How to Frame Watercolor Paintings
Framing a watercolor painting is different from framing an oil painting on canvas. Know the purpose why you‘re framing your artwork and that is to display it in the best way and to protect it with a frame, mat and glass. Here are some easy steps and tips on how you can frame your own watercolor painting.
Aside from glass, you need to protect the painting with a mat and backing (usually foam core), which should be acid free and archival, to prevent your painting from turning yellow overtime. Use a double mat because it looks better. You also need some acid-free cloth tape to attach the painting to the mat. The mat keeps the painting from touching the glass, which is very important. If you opt not to use a mat, then you need to put a spacer between the glass and the painting so they don’t touch.
You have three options for acquiring mats and frames. The cheapest way is to buy a pre-cut mat and pre-made frame. Alternatively, you can purchase the equipment to cut your own mats, and even buy parts to assemble your own frames. Eventually you can save money by cutting your own mats, if you do enough of them, although I’ve found the mat material to be expensive unless bought in bulk. Finally, you can simply order what you need from a framer.
Finally, you need a frame. In general, the larger the painting, the wider the frame molding can be, but it’s all a matter of taste. Do, however, consider how the end result will look when you’re selecting molding. You don’t want to either overwhelm or underwhelm the artwork.
Now that you have everything you need to frame your painting, you can now start assembling. Here’s how.
1. Wipe glass and make sure not to leave finger prints before placing in the frame.
2. Prepare you pre-cut mat and you can stack them inside the frame since they are thin. You can triple or double the matting with different colors if you want.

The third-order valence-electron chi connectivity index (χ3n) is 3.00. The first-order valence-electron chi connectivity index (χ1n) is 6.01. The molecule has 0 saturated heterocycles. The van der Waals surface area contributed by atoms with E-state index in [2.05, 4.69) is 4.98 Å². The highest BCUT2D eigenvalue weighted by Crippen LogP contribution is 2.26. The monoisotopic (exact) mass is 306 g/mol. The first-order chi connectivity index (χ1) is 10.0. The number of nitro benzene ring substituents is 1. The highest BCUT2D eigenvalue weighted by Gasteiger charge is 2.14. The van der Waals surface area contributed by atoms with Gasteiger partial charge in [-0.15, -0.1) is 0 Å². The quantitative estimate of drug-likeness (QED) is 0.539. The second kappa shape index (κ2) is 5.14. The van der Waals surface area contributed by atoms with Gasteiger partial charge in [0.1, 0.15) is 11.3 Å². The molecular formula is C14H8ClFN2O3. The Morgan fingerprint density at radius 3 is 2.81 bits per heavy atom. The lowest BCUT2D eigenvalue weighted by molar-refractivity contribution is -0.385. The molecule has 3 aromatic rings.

3. Surface could be plain paper, linen, silk, even leather, rice paper, can be textured and patterned.
4. Most mats are only available with a white core (the tiny part that shows when a bevel opening is cut). But a handful of mats do come with black core, green, red and yellow.
5. A common form of decoration on non cloth mats is the “French Line” or “French Panel”. These are lines drawn in ink or paint forming a rectangle around the opening. Could have several lines.
6. It is best to buy Acid Free mats. An acidic mat will fade and leak into the art work, causing “mat burn”, light brown marks.
7. So you have the matt, now attach picture with non acid tape to the mat. Place on glass.
8. Put the foam board, hold in place with framing points (look like small metal arrows).
9. Turn over, look at art work before inserting point in frame and across top of the foam board.
10. Lay the paper back attached to back of frame covering top to bottom, side to side (called dust cover).
11. Drive in fastners into back of frame, about 1/3rd down from top. String wire between fastners.
Image source: www.mimenta.com